As for requirements for a job like automation technician, it helps if you have background knowledge of computers or electronics. However, hands-on experience and strong communication skills—both verbal and written—are necessary to make sure you understand requests from management and pass them along to others on your team.
4. Industrial Designer
Industrial designers make everything from the sleek electronic gadgets we use every day to cars and planes. This job requires a background in product design, engineering, and creativity. According to BLS data, approximately 31,000 industrial designers were employed full-time or on contract in May 2020. The field projects to grow at 6 percent between 2020 and 2030, faster than average. If you are looking for an exciting career in the future, industrial design may be right for you!
A degree in industrial design will undoubtedly improve your job prospects upon graduation. Several large universities offer programs specifically designed for students who want to pursue careers as product designers. Standard classes cover different areas such as;
|· Furniture and interior objects
|· Graphic communication techniques
|· Manufacturing processes and techniques
|· Lighting systems
|· Motor theory and computer technology
|· Sports equipment and toys
|· Components, assemblies, and mechanisms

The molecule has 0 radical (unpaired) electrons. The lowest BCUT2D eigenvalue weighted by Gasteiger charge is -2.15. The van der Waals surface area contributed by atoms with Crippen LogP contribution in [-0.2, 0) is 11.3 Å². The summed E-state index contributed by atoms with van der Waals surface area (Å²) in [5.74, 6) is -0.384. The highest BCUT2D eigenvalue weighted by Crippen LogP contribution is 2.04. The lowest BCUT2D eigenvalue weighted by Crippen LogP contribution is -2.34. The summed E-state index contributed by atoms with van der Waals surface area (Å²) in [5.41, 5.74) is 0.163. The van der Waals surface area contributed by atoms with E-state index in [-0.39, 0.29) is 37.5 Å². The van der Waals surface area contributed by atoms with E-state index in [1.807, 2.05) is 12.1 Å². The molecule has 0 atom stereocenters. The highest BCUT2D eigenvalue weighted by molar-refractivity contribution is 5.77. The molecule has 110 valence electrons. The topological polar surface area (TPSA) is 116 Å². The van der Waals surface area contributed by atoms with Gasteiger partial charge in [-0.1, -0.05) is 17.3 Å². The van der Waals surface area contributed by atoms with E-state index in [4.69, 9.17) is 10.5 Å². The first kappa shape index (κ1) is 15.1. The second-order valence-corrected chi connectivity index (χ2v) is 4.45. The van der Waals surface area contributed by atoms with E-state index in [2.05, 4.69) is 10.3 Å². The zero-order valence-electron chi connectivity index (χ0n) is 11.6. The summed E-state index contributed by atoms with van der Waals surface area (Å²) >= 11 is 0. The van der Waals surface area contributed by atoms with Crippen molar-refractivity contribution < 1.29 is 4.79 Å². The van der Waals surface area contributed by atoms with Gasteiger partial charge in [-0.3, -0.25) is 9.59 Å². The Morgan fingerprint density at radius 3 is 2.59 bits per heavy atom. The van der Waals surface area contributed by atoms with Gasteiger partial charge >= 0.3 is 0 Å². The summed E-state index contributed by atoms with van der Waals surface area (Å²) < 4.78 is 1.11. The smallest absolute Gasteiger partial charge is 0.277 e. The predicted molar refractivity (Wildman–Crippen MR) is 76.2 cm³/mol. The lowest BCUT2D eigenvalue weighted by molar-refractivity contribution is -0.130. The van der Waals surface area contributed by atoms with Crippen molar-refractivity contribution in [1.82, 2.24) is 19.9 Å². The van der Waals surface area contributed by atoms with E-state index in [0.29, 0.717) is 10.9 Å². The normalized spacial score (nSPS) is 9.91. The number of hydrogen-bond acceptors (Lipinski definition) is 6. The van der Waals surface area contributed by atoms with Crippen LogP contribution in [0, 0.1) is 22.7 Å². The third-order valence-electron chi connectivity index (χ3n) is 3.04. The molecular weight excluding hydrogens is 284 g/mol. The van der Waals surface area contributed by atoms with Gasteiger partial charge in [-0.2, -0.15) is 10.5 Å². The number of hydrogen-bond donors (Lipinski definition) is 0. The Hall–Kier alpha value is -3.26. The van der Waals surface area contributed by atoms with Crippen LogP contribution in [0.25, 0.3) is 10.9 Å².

An Associate’s degree program can take two years or less, while Bachelor’s programs last four years or more.
5. Electrical Engineer
You may prospect to become an electrical engineer if you are good with electricity. And, since complex networks of machines and systems run modern manufacturing facilities, there will always be a need for people who can handle high-voltage situations. The Bureau of Labor Statistics predicts that employment for electrical engineers will grow at a rate of 7% through 2030. Electrical engineering careers are among the top 50 fastest-growing professions.
Additionally, because most companies don’t like to part with their best workers, pay tends to go up quickly; electrical engineers make over $80k a year on average. Considering how hard it is to get into graduate school for engineering studies, it’s not bad pay!
6. Mechatronics Engineer
A Mechatronics Engineer is an engineer who specializes in using engineering principles to solve mechanical problems. In addition to traditional mechanical training, a Mechatronics Engineer should have advanced computer-assisted drafting (CAD) and computer numerical control (CNC) machining. They use their skills to automate processes that usually take place under human supervision. As automation technology improves, there will be an increasing demand for mechatronics engineers.
The manufacturing industry is growing fast. New research by Deloitte and The Manufacturing Institute estimates that there will be 2.1 million manufacturing jobs available by 2030 in the U.S—making it an appealing career option for individuals with specialized knowledge, such as machinists or welders. If you are interested in pursuing one of these careers, several different training programs and certifications are available to help you get started; research your options to find a program that fits your unique needs and style. However, you may need a reliable industrial parts supplier such as the Kor Pak Corporation to back up your competence.